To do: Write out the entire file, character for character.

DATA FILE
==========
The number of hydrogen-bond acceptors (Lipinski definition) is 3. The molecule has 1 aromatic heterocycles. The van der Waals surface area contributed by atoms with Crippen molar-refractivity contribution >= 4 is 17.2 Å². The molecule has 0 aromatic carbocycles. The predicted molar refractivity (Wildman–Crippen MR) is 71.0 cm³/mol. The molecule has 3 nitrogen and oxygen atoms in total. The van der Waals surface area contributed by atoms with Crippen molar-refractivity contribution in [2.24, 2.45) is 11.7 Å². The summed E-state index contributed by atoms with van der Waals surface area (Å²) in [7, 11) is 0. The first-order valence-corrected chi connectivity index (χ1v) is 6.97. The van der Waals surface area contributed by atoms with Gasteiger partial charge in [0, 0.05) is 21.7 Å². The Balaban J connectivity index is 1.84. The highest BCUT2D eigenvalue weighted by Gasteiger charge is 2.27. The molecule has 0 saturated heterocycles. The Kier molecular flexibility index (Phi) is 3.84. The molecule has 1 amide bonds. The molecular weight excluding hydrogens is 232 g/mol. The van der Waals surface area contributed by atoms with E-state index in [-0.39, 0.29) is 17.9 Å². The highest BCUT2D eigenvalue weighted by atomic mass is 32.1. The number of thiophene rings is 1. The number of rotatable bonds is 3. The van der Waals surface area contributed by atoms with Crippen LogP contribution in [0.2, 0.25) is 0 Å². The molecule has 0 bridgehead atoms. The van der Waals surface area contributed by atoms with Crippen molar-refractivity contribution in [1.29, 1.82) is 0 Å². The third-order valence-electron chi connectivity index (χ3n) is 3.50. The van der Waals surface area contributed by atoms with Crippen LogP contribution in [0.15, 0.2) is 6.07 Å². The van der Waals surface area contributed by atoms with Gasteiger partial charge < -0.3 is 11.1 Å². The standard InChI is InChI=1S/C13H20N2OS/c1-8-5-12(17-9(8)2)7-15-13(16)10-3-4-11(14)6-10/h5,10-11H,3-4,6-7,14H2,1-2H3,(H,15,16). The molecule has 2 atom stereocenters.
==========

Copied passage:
The number of hydrogen-bond acceptors (Lipinski definition) is 3. The molecule has 1 aromatic heterocycles. The van der Waals surface area contributed by atoms with Crippen molar-refractivity contribution >= 4 is 17.2 Å². The molecule has 0 aromatic carbocycles. The predicted molar refractivity (Wildman–Crippen MR) is 71.0 cm³/mol. The molecule has 3 nitrogen and oxygen atoms in total. The van der Waals surface area contributed by atoms with Crippen molar-refractivity contribution in [2.24, 2.45) is 11.7 Å². The summed E-state index contributed by atoms with van der Waals surface area (Å²) in [7, 11) is 0. The first-order valence-corrected chi connectivity index (χ1v) is 6.97. The van der Waals surface area contributed by atoms with Gasteiger partial charge in [0, 0.05) is 21.7 Å². The Balaban J connectivity index is 1.84. The highest BCUT2D eigenvalue weighted by Gasteiger charge is 2.27. The molecule has 0 saturated heterocycles. The Kier molecular flexibility index (Phi) is 3.84. The molecule has 1 amide bonds. The molecular weight excluding hydrogens is 232 g/mol. The van der Waals surface area contributed by atoms with E-state index in [-0.39, 0.29) is 17.9 Å². The highest BCUT2D eigenvalue weighted by atomic mass is 32.1. The number of thiophene rings is 1. The number of rotatable bonds is 3. The van der Waals surface area contributed by atoms with Crippen LogP contribution in [0.2, 0.25) is 0 Å². The molecule has 0 bridgehead atoms. The van der Waals surface area contributed by atoms with Crippen molar-refractivity contribution in [1.29, 1.82) is 0 Å². The third-order valence-electron chi connectivity index (χ3n) is 3.50. The van der Waals surface area contributed by atoms with Crippen LogP contribution in [0.15, 0.2) is 6.07 Å². The van der Waals surface area contributed by atoms with Gasteiger partial charge < -0.3 is 11.1 Å². The standard InChI is InChI=1S/C13H20N2OS/c1-8-5-12(17-9(8)2)7-15-13(16)10-3-4-11(14)6-10/h5,10-11H,3-4,6-7,14H2,1-2H3,(H,15,16). The molecule has 2 atom stereocenters.